by Carlo Carnevale
In this series of article we discuss some of the major ideas in Bernard Stiegler 's reflections upon digital technologies and the destruction of attention; its consequences for individual and collective life. We're witnessing how present digital technologies, functionalized by the market, are becoming one of the major factors contributing to the "destruction of attention" (in Stiegler's terms) and we shall discuss meditation as a potential solution. If "life is made of what the pay attention to" (De Preester, 2021), then our ability to maintain attention or mindfully directing it is essential for our autonomy and the care of ourselves. Instead of allowing our attention to be hijacked by ever-present marketing; taking responsibility for our attentional practices could today deserve the status of right, to be safeguarded urgently in front of the current attention economy situation.
In the so calledattention economyhuman attention possibly represents the most valuable resource for successful companies. In this configuration, the supply of capital, workforce, and information is abundant, while human attention remains insufficient. Although it is easy to start an activity and reach consumers, capturing their attention remains a crucial challenge.
The digital world, in its promiscuity, is the main stage to this ubiquitous competition for the consumers' attention and the increasing immersive qualities of the digital medium only make this strife ever more pervasive. And yet, it is apparent, despite the self-indulgent fairytale of multitasking, attention does have computational limits. "The bandwidth of telecommunications is not a problem, the human one is" (Davenport & Beck, 2001). As Herbert Simon famously put it: "What information consumes is quite evident: it consumes its recipients' attention. Thus abundance of information creates scarcity of attention" (Simon, 1971).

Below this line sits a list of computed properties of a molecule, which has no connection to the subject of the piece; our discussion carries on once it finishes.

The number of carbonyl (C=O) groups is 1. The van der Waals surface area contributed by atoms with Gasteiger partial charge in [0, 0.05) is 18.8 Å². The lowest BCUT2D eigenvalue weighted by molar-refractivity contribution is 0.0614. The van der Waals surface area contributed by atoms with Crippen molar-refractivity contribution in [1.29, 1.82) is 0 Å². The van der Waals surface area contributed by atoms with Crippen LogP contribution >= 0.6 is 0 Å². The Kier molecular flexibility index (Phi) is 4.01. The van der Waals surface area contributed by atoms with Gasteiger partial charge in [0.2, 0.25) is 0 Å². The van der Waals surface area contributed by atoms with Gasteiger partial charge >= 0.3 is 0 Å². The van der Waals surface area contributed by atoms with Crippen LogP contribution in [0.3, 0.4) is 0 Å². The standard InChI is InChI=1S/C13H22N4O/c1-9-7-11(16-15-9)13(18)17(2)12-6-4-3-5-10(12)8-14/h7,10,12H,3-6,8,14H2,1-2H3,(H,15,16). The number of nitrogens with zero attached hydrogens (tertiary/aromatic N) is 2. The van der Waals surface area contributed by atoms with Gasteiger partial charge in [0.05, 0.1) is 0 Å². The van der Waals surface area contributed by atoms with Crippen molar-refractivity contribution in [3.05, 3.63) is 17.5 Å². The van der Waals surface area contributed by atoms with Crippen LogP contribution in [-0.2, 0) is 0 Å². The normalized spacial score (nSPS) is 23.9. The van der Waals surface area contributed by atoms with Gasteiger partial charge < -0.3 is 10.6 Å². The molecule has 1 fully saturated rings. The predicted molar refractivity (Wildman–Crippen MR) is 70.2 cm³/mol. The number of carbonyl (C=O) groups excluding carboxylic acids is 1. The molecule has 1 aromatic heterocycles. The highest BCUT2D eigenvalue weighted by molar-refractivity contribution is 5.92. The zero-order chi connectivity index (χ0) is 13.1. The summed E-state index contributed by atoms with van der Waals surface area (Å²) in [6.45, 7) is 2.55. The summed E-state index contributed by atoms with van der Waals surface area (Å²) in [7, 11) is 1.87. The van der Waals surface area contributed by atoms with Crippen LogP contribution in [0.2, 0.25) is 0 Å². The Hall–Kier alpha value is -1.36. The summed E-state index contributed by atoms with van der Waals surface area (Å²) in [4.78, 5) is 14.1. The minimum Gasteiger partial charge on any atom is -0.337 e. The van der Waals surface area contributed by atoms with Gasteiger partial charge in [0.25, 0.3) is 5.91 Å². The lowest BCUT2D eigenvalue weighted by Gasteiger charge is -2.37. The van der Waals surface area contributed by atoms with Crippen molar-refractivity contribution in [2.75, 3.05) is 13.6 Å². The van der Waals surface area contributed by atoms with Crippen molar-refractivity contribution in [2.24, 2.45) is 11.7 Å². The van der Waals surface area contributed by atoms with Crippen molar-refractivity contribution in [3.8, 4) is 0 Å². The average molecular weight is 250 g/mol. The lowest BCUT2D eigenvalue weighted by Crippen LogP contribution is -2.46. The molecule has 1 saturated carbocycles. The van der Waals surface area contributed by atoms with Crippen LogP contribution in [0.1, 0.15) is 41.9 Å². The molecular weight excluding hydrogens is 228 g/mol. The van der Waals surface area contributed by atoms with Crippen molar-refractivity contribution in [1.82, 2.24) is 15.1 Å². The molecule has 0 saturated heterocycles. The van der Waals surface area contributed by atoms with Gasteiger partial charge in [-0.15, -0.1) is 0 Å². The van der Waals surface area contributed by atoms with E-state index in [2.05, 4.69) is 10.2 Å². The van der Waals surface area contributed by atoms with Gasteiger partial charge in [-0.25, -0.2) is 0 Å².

From the perspective of mass consumers (that is to say, of individuals), however, it is not only about efficiently allocating their own attention; it is increasingly about developing the ability to ignore what tries (and is specifically engineered to) capture their attention.
What we experience to be "our lives" mainly consists of the time of which we have conscious experience. What we experience thus depends on what has access to consciousness and, crucially, it is through the filtering of attention that consciousness is accessed.
For this very reason, what or whoever may control our attention hold privileged leverage upon what (and how) we experience during our conscious lives.
Without realizing it, our limited attentive resources are depleted and our behavior changes according to the goals of whatever holds our attention captive; reclaiming our mental presence and our choices as our own calls for the development of the conscious ability to regulate attention, of investing it mindfully. In other words, facing the pervasiveness of digital technologies and its employment instrumental to marketing techniques, exercising control over attention assumes the profile of an emancipatory practice.
Sources & Further Readings:
T.H. Davenport, J.C. Beck, 2001, “The Attention Economy : Understanding the New Currency of Business”